China's trajectory is about as unpredictable as what lay ahead of China Airborne author James Fallows as he navigated the country's vast airspace in 2006. In a discussion at Asia Society New York last night with Orville Schell, Arthur Ross Director of Asia Society's Center on U.S.-China Relations, Fallows used China's burgeoning aerospace industry as a metaphor for the stability and tension between China's progressive growth and its suppression of innovation.
Besides recounting amusing stories of a cast of colorful characters from his travels in China and Japan, Fallows shared a major insight into how to interpret China's multifaceted national character: "Agnosticism is the proper stance on approaching China." The "unknowability," as Fallows writes in his book, of China's destiny is a challenge for the global community — and contradictions in official policies make tracking China's rise no easy feat.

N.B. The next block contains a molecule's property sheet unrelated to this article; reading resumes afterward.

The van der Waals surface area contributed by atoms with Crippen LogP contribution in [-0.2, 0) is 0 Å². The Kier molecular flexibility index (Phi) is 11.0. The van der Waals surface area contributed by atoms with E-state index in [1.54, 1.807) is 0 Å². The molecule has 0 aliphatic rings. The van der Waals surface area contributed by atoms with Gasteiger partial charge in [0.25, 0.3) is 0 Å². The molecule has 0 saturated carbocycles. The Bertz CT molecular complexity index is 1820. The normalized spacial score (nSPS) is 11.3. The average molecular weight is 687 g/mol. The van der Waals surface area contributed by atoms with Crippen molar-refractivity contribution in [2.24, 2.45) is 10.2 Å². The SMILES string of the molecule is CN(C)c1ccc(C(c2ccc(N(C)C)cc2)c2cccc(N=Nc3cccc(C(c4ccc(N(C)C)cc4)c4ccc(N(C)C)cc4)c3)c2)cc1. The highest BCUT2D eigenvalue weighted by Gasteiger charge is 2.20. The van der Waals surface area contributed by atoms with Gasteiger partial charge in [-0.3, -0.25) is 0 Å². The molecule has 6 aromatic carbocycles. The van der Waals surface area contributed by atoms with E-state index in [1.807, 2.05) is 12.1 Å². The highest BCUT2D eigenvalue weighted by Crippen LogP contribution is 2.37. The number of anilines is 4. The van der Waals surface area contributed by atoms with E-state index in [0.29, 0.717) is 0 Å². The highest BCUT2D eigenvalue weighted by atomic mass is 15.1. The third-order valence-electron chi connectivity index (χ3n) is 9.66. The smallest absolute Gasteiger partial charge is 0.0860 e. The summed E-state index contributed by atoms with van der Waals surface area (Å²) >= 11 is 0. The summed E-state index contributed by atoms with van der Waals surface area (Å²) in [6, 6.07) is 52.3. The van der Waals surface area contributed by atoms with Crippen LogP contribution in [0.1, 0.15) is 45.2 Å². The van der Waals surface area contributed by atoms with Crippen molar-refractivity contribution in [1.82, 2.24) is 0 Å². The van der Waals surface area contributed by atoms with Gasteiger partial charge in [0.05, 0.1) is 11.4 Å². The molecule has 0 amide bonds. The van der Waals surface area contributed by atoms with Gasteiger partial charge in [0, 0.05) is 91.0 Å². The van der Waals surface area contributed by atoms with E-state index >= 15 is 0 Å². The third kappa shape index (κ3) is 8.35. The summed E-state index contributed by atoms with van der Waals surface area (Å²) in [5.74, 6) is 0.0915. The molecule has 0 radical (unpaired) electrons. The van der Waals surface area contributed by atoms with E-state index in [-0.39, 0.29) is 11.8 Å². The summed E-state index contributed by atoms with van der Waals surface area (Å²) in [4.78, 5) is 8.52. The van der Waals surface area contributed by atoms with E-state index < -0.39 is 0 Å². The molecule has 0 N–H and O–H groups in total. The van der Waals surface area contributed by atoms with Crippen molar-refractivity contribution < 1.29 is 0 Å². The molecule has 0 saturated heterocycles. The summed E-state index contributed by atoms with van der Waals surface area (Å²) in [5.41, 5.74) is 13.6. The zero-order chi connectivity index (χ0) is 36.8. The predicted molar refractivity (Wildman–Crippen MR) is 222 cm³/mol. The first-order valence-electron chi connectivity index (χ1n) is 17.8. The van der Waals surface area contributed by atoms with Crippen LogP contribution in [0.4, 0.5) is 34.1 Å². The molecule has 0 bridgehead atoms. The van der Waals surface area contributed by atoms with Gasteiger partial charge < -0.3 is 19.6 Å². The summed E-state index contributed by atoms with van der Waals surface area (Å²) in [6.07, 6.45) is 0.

Part of the impetus for Fallows to write China Airborne was China's latest Five-Year Plan, in which $230 billion has been invested into the Chinese aerospace industry. Among other things, that money contributed to Fallows' enjoyment of his rides on Chinese airlines, such as the five-star Hainan, where he took note of the hot meals, new plane and attractive cabin staff. Fallows continues to track China to see if it will "change the world, or be changed."
Video: Highlights from James Fallows' China Airborne discussion (6 min., 50 sec.)